Deep in the mesopelagic zone, a vampire squid is captured swimming in water surrounded by marine snow | Photo Courtesy by Ocean Exploration Trust

Many deep-sea creatures such as spider crabs, remora fish, and osedax worms, also benefit from marine snow by filtering it from the water or scavenging it from the seabed floor. Any remaining bits of marine snow that manage to reach the bottom of the ocean ultimately become apart of deep ocean floor, and are then decomposed through biological activities over time.


A depiction of one of the Biogeochemical Cycles—The Carbon Cycle | Photo Courtesy by Encyclopedia Britannica, Inc.

So what role does marine snow play in the grand scheme of everything? To start from a more general standpoint, there are 4 crucial biogeochemical cycles that explain how biotic and abiotic things are circulated through the biosphere, atmosphere, hydrosphere, and lithosphere. The cycles include the water cycle, carbon cycle, nitrogen cycle, and the phosphorus cycle. These cycles are not the only cycles that exist, however, they are the major contributors. According to the Sloan Digital Sky Survey (SDSS), more than 97% of our bodies are made up of the most common elements on Earth which are carbon, hydrogen, nitrogen, oxygen, sulfur, and phosphorus.


A diagram of the ocean’s carbon cycle with yellow arrows depicting carbon and nutrient flow | Photo Courtesy of Oak Ridge National Lab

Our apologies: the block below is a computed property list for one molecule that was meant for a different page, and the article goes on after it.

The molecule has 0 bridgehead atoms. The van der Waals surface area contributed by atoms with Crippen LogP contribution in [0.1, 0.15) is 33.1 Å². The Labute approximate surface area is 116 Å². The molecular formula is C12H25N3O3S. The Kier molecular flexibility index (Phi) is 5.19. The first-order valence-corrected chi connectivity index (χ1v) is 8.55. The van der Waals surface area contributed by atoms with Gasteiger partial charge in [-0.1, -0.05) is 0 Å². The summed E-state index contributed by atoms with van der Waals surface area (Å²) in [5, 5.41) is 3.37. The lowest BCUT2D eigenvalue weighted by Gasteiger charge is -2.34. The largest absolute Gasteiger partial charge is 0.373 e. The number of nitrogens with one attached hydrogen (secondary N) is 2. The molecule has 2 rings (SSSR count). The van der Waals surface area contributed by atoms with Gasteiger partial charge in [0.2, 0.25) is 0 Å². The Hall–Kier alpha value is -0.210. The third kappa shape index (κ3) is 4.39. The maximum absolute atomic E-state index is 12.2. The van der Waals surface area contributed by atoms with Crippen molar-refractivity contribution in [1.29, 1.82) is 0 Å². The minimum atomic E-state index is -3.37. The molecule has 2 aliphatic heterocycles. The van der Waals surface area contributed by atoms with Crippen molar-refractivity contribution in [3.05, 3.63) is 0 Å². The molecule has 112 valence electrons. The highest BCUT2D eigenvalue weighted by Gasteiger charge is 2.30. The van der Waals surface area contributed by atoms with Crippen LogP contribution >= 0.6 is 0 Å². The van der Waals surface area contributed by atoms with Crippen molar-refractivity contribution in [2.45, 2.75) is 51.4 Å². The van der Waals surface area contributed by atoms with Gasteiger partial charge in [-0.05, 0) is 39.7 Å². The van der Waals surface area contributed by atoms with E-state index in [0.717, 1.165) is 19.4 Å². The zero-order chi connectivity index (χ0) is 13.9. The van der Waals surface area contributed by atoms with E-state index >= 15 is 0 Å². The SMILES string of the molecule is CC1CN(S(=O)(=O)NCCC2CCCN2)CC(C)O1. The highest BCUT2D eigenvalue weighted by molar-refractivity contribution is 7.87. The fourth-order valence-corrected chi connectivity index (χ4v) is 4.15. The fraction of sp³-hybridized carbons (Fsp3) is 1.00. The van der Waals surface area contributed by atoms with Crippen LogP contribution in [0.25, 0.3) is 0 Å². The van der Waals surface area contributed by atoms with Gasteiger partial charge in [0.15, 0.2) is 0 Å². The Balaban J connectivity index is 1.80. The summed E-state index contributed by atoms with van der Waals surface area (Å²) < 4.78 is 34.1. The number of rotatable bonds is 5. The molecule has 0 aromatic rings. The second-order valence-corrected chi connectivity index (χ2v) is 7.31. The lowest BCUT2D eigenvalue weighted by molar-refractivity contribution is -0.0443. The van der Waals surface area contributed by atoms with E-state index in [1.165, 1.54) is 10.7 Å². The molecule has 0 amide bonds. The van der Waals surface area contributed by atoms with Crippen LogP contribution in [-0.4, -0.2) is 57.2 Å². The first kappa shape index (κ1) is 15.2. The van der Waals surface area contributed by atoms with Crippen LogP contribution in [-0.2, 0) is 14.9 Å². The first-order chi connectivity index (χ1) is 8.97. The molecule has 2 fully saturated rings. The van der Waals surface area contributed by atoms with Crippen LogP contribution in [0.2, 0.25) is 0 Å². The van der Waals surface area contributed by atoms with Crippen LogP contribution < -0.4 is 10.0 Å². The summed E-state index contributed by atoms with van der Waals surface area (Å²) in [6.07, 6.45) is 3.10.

Out of the Biogeochemical Cycles, marine snow is found in the carbon cycle. Specifically, it is introduced via the Ocean’s Biological Pump. The Biological Pump, or marine carbon pump, refers to the process in which the biological activity of marine organisms helps to contain and transfer carbon from our atmosphere into the ocean. Recall that animals in the twilight zone benefit greatly from marine snow as it provides them with a sustainable source of food. In return, the twilight zone provides food for large predators such as whales, sharks, tuna, and swordfish. These predators are crucial to the stability of not only marine food webs, but also the balance of the entire marine ecosystem as they directly keep primary, secondary, and tertiary consumer populations in check, in addition to indirectly keeping producer populations under control.


The ocean can absorb a large amount of carbon dioxide to the point where it is sometimes called a carbon sink. This helps to remove and store carbon dioxide from the atmosphere which can and is greatly reducing the impact of greenhouse gases on our planet. However, this carbon sink has a threshold and large amounts of carbon dioxide can contribute to ocean acidification over time, which directly impacts marine life with calcium carbonate shells. Marine snow is a huge component in regulating the ocean’s carbon cycle and in keeping populations in deeper parts of the ocean alive. In a nutshell, it is paramount to acknowledge the benefits that marine snow has on the marine biome and global biosphere.